A Jewish and Zionist McGill student is suing his student union, a pro-Palestinian campus club, and the university administration for allegedly failing to protect him from the discrimination and harassment he suffered as a result of a referendum condemning Israel this past semester.
In his deposition in Quebec Superior Court, Jonah Fried names as defendants the Students’ Society of McGill University (SSMU), Solidarity for Palestinian Human Rights (SPHR) and McGill. He is seeking a declaratory judgment that the Palestine Solidarity Policy advocating boycott, divestment and sanctions against Israel proposed by SPHR is “inconsistent with and contrary to the constitution, bylaws and policies” of the SSMU.
That policy, never ratified, is “discriminatory, biased and antisemitic,” it is alleged, because it is “designed to create a climate of fear and intimidation against Jewish students attending McGill.”
Besides advocating BDS, the policy accused Israel of “settler-colonial apartheid,” which Fried claims is coded language for the destruction of the Jewish state.
Fried further argues the policy violates the Quebec Human Rights and Freedoms Charter.
He hopes to block any attempt by SPHR to re-introduce a similar motion.
The action is being financially underwritten by B’nai Brith Canada.
McGill is faulted for not living up to the memorandum of agreement it entered into with the SSMU in May 2021. The administration’s “limited responses” to the referendum on the policy held in March and the campaign leading up to it, Fried alleges “caused (his) dignity, respect and integrity to be seriously compromised, to be brought into disrepute and to be humiliated. Due to the possibility of reprisal in the very bringing of this action” Fried is keeping his home address confidential, the suit states.
McGill has “a duty to divorce itself from the SSMU and to cause the SSMU to no longer use ‘McGill’ in its name” or collect student fees on its behalf, the suit continues.
Fried is represented by the firm Bergman & Associates.
A third-year history and classical studies undergraduate, Fried describes himself as an active advocate for the State of Israel and the Jewish people on campus, through social media and in publications, noting he received a $4,500 grant from McGill for research on Judaism and Zionism.
Fried, a fellow of the Committee for Accuracy in Middle East Reporting and Analysis (CAMERA), led the campaign to dismiss as illegitimate a motion to put the Palestine Solidarity Policy to a referendum open to all undergraduates, which was passed at the SSMU General Assembly in February and subsequently by its Legislative Council.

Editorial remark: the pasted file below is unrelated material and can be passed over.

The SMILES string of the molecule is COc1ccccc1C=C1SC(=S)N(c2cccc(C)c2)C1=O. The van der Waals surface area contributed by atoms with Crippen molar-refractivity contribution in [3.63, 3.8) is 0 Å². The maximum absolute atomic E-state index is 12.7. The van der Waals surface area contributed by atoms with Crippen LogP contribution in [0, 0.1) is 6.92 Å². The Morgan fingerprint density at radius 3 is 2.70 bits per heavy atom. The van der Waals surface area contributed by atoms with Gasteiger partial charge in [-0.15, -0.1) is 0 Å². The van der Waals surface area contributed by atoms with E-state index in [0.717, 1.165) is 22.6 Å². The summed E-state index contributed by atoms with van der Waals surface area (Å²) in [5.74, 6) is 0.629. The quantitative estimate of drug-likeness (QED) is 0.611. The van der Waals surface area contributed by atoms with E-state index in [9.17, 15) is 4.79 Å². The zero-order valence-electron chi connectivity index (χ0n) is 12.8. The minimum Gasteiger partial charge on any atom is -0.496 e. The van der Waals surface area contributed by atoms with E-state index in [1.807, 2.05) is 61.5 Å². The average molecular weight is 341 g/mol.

The referendum vote in March was 71 percent in favour, although the turnout was only about 15 percent of the approximately 26,000 students eligible to cast a ballot.
In April, the SSMU board of directors voted not to ratify the policy after Deputy Provost (Student Life and Learning) Fabrice Labeau warned that the policy is causing “excessive polarization” and “a culture of ostracization” inconsistent with the university’s values of “inclusion, diversity and respect” and the SSMU’s own equity principle and antisemitism policy.
He said that McGill would terminate the MOA, thereby cutting off funding, if the policy was not withdrawn within 30 days.
The board decided the Palestine policy did not conform to its constitution.
In May, SPHR was suspended by the SSMU for 105 days for a post on social media it described as satirical that mocked the SSMU “board of dictators” for having a “backbone of jelly” in caving into the threat. The SSMU board deemed that amount to “harassment” and is withholding resources to SPHR until Aug. 29.
B’nai Brith said it is backing Fried’s lawsuit in the hope that it will halt any more anti-Israel resolutions being put forward by the student government. Although the SSMU board of directors put a halt to this latest initiative by pro-Palestinian students, B’nai Brith is continuing to call for McGill to cease funding the student union.
“We’re standing up for this Jewish student, and through him, all Jewish students on campus who feel unsafe and unwelcome as a result of continued anti-Israel referendums by their student society,” stated B’nai Brith CEO Michael Mostyn.
“It’s inexplicable that McGill would allow one anti-Israel referendum after another and continue to fund activities which are in violation of its own policies. In doing so, it is participating in creating an antisemitic environment.”
Director of legal affairs Sam Goldstein added that this lawsuit should be “an example to all universities across Canada who are allowing this type of activity on campus…This is a problem in universities across Canada, and we hope other universities are paying attention.”
B’nai Brith’s intervention was denounced as anti-democratic by the Canadian Foreign Policy Institute (CFPI), which hosted a webinar featuring British rock singer Roger Waters earlier this month before his concerts in Montreal and Quebec City in support of SPHR, with the participation of the Confedération des syndicats nationaux, one of the largest labour unions.
“B’nai Brith can’t tell McGill students they don’t have the right to free speech on their own campus,” stated CFPI director Bianca Mugyenyi, who called on the McGill administration “to defend its students from bullying by the pro-Israel lobby.”